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Lemon Balm Tea

Sheetal Mandora
A refreshing summer drink, lemon balm tea can be made from fresh lemon balm growing in your garden. Read the story to learn about its benefits, and how you can make the tea in different ways.
Disclaimer: This is for informative purposes only, and should not be used as a replacement for expert medical advice.
A perennial herb in the mint family Lamiaceae, the leaves of lemon balm have a gentle lemon scent (and hence the name). It has other common names such as Melissa, Bee Balm, Sweet Balm, Honey Plant, English Balm, and so on.
In ancient era, the bee keepers used to crush the leaves, and rub on the beehives to encourage the domesticated bees to come back to the hives. Also, it would attract other bees to come with them as they returned. For about 2,000 years, the Greeks have used the leaves for its medicinal benefits.
Health Benefits
  • As it contains sedative properties, it calms your senses and promotes sleep while reducing stress.
  • Regular consumption of the tea can relieve nerve pain.
  • The tea aids in relieving digestive system disorders and gastrointestinal problems, as it helps in soothing the liver and the gallbladder.
  • Although people with thyroid-related issues are asked to drink the tea, a doctor's consultation is required for those who are under any thyroid hormone treatments.
  • The tea works in enhancing and improving overall mood; makes you feel calm and relaxed.
  • The tea can soothe the senses if you have a common cold, flu, influenza, fever, bronchitis, cough, migraine, issues like vertigo, and have a buzzing sensation in ears.
  • Patients suffering from depression or anxiety are advised to drink the tea, as it contains mild antidepressant properties.
  • It also helps lower blood pressure because of its tonic effect on the heart and the circulatory system.
  • With regular consumption, women can find relief from depression which tends to occur during PMS, postnatal, and menopause.

Make the Tea at Home

You can choose to make the tea with either dried or fresh leaves that can be found in herb gardens, or any of the local natural food stores.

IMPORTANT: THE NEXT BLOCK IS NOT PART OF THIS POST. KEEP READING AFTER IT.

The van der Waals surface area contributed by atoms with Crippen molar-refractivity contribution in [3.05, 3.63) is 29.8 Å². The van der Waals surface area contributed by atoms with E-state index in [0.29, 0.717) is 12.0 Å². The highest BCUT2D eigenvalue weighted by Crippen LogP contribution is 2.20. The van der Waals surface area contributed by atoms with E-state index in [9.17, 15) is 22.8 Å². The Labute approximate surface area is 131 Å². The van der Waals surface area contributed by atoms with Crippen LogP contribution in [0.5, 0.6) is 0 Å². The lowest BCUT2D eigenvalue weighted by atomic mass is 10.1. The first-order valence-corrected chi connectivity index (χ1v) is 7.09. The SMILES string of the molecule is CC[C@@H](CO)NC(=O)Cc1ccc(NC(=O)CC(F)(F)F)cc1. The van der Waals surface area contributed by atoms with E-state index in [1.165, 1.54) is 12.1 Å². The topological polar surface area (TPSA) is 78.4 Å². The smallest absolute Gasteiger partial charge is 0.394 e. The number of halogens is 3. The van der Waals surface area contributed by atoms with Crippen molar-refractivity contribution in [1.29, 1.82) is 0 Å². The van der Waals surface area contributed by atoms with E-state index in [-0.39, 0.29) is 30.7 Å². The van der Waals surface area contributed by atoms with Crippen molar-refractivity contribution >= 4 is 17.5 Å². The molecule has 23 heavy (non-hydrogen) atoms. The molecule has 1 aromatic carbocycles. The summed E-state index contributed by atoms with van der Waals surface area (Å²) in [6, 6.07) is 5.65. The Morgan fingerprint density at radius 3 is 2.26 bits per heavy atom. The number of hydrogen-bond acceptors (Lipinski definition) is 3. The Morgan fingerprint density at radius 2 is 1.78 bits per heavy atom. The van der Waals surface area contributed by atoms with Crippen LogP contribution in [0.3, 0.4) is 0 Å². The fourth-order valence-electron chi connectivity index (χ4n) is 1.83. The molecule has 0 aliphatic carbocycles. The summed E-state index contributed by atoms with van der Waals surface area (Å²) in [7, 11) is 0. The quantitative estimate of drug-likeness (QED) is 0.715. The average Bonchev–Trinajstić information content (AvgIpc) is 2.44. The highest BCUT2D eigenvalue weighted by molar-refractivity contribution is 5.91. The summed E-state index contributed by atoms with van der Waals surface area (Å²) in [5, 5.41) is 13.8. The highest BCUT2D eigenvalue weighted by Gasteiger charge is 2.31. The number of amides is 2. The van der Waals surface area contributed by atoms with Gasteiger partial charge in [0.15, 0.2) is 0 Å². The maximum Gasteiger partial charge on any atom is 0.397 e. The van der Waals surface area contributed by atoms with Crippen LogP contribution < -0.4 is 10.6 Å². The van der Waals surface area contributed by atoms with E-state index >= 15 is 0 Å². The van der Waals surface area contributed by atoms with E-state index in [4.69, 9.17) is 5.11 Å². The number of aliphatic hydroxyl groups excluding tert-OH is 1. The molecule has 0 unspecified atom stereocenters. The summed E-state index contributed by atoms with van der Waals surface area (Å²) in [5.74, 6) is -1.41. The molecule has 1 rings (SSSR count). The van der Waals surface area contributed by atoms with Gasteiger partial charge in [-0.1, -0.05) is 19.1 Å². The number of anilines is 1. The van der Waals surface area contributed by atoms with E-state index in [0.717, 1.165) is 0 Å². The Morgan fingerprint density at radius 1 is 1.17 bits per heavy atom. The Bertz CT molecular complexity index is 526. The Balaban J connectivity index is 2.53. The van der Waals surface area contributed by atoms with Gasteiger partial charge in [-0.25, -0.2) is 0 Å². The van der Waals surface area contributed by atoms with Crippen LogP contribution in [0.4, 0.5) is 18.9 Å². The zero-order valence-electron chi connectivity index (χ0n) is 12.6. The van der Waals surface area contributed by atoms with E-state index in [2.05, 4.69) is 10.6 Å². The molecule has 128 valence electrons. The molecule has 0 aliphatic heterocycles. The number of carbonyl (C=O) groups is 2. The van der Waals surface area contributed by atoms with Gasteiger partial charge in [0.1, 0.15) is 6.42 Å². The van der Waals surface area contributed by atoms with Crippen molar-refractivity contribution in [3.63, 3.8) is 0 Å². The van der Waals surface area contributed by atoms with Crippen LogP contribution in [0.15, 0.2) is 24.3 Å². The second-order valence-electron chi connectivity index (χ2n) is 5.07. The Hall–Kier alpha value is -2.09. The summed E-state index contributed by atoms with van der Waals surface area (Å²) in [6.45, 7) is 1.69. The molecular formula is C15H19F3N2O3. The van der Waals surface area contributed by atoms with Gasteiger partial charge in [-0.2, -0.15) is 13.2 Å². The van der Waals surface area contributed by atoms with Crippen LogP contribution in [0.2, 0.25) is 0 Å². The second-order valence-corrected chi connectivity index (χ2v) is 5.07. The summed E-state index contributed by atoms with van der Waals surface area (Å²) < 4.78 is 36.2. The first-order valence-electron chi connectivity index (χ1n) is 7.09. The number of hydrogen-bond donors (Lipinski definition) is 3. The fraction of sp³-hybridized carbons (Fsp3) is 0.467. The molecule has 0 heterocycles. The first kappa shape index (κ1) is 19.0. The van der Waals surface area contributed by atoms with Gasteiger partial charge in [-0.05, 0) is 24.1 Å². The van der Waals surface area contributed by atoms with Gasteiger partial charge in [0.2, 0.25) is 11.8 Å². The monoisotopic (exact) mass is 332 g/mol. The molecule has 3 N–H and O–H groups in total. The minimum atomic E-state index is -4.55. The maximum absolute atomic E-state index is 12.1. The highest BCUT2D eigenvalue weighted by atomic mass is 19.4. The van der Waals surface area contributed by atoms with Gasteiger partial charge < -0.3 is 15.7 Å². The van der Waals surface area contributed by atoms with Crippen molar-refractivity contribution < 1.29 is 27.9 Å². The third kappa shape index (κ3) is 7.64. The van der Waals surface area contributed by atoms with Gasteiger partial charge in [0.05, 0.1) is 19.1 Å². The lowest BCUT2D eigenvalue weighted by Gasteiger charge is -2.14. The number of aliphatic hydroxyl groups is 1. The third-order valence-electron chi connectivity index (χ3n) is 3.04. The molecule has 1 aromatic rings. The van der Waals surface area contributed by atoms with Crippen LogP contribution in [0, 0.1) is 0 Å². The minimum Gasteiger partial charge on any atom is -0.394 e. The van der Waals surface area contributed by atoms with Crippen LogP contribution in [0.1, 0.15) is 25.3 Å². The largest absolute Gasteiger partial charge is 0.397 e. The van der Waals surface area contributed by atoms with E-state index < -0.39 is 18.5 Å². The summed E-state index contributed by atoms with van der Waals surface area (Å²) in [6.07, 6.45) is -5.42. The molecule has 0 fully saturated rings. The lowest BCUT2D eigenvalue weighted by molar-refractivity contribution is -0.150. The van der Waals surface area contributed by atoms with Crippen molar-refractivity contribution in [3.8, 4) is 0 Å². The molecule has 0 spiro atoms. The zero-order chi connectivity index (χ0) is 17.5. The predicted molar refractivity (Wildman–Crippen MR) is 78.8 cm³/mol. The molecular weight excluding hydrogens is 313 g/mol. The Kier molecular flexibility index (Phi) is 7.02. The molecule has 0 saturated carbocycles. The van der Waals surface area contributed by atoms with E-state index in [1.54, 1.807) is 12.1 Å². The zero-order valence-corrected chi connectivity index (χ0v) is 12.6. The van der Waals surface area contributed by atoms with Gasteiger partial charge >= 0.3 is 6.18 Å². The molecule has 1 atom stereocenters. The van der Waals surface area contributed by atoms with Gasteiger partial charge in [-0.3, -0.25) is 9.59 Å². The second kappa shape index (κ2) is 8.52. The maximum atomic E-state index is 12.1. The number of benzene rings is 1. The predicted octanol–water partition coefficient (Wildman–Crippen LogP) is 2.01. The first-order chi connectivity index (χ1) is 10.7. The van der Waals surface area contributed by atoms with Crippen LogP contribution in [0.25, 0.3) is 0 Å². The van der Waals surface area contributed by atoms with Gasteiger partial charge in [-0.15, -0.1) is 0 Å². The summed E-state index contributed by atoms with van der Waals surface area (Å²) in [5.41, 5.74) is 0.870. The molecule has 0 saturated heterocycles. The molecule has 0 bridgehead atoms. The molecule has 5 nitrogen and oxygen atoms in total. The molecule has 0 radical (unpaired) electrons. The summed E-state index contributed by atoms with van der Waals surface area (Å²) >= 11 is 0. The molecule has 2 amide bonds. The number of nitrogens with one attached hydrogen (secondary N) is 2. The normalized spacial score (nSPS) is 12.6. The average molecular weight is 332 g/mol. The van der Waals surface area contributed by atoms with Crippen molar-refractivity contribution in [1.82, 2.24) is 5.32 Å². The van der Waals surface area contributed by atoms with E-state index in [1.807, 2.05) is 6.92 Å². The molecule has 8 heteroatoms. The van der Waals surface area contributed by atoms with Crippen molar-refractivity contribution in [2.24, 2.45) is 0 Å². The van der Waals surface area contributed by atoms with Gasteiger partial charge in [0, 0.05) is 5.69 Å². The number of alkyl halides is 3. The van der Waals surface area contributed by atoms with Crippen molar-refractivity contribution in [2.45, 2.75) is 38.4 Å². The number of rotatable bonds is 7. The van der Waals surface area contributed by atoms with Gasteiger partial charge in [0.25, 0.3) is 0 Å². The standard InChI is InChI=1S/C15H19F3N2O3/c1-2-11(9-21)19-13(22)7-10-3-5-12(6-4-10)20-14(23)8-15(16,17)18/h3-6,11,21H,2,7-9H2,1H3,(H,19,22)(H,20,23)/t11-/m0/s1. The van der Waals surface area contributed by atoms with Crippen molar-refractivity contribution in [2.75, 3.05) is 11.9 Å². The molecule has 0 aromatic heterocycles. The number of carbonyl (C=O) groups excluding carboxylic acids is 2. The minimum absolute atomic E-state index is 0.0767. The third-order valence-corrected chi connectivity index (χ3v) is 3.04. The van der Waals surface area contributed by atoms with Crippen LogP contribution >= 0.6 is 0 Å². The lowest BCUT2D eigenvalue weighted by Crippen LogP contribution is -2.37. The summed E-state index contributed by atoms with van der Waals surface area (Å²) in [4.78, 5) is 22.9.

Traditional Brew

  • Lemon balm, bunch, 1
  • Hot water
  • Lemon or honey, for taste

In a pot, boil water, and add the leaves in. Let it steep for at least 10 minutes. Strain the tea in a clean mug, and pour honey and lemon juice. You can either drink the tea hot, or keep it in the refrigerator to chill.

Tea for Cold Relief

  • Basil, dried, ½ cup
  • Lemon balm, dried, ½ cup
  • Honey, for taste
  • Hot water
  • Whiskey or brandy, optional

In a bowl, mix the dried basil leaves with the dried tea leaves. Take a tea ball and place the mixed leaves inside it. Boil a cup of hot water and place the tea ball in. Let the leaves steep for about 5 to 7 minutes. If you have a head cold, you can choose to add a shot of whiskey or brandy in the tea.
However, if you have been prescribed or are taking over-the-counter cold medicine, then don't add whiskey or brandy to your tea. Add honey to the hot tea instead, and drink it immediately.

Lemony-Minty Tea

  • Orange peel, grated, 4 tablespoons
  • Lemon balm leaves, 1 cup
  • Spearmint leaves, 1 cup
  • Cloves, ½ tablespoon
  • Hot water

In a bowl, mix all the herbs together. In a pot, boil 1½ cups of water till it starts to bubble. To make a cup of tea, steep 1 tablespoon of the mixed herbal tea with 1 cup of water. Let it steep for about 5 to 7 minutes, and strain the tea into a clean mug. Drink the hot tea immediately.

Lemon-Rose Tea

  • Lemon balm leaves, 2 cups
  • Rosebuds, 1 cup
  • Orange blossoms, 1 cup
  • Hot water

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In a stone grinder, crush the rosebuds, orange blossoms, and lemon balm leaves properly. To make a cup of tea, steep 2 tablespoons of the mixture in hot water. You can sweeten the tea with 1 tablespoon of honey. Strain the tea, and drink it immediately.